Bare Minimum

The McPoverty Calculator

Paying cents more for a burger could mean big wage hikes for fast-food workers, many of whom live in poverty. So how much more would you pay for a Big Mac?

Diether Endlicher/AP

How much more would you pay for a Big Mac if you knew the person serving it to you would be able to raise her children out of poverty?

This week has seen mass protests and job walk-outs across the fast-food industry, with employees from McDonald’s to Taco Bell demanding higher wages and better treatment. Some labor economists have said that a slight increase in the price of a burger could result in a big jump in wages—enough to raise the fortunes of thousands of $7.25-an-hour employees. (Even working 40 hours a week, 52 weeks a year, a minimum-wage worker only takes home $15,080 a year, well below the poverty line of $18,480 for a family of three.)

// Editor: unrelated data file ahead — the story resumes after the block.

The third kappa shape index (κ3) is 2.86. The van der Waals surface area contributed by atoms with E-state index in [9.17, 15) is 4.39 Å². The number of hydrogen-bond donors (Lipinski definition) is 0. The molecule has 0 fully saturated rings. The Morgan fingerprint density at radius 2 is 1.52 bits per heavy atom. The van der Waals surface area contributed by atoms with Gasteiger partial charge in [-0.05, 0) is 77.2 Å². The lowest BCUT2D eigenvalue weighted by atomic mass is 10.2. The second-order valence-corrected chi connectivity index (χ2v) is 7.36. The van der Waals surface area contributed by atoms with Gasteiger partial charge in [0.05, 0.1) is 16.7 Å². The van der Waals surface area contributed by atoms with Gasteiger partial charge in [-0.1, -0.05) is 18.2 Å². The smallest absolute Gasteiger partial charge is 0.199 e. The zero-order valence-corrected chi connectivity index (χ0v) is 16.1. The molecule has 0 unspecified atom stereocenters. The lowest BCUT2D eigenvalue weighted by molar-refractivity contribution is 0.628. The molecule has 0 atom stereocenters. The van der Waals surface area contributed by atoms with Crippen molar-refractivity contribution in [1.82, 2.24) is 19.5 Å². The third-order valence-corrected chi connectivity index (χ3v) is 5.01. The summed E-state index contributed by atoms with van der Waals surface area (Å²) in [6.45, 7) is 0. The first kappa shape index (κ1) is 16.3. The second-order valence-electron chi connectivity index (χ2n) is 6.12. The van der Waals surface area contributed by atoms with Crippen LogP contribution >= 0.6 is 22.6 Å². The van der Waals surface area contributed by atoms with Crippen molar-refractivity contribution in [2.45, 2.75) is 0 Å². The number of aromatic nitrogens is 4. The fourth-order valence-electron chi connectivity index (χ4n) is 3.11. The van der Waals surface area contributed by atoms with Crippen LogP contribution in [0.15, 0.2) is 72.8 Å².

But if the fast-food giants agreed to do this, would consumers bite?

To find out, we consulted with economists Jeannette Wicks-Lim and Robert Pollin who have studied the relationship between wage increases in the fast-food industry and the cost of doing business. Using their formula, we created a Big Mac calculator that lets you see how your extra cents could translate into real-life wages. Give it a try!

Notes: Figures are estimates based on research conducted by Jeannette Wicks-Lim and Robert Pollin, using data for the average fast-food restaurant, not McDonald’s specifically. Calculations were made assuming the federal minimum wage of $7.25 an hour, which many, though not all, workers earn in this industry. The average price of a Big Mac comes from The Economist’s most recent Big Mac Index. And finally, there is no guarantee that all or some of the increased sales revenue from a price hike would go toward the lowest-paid workers.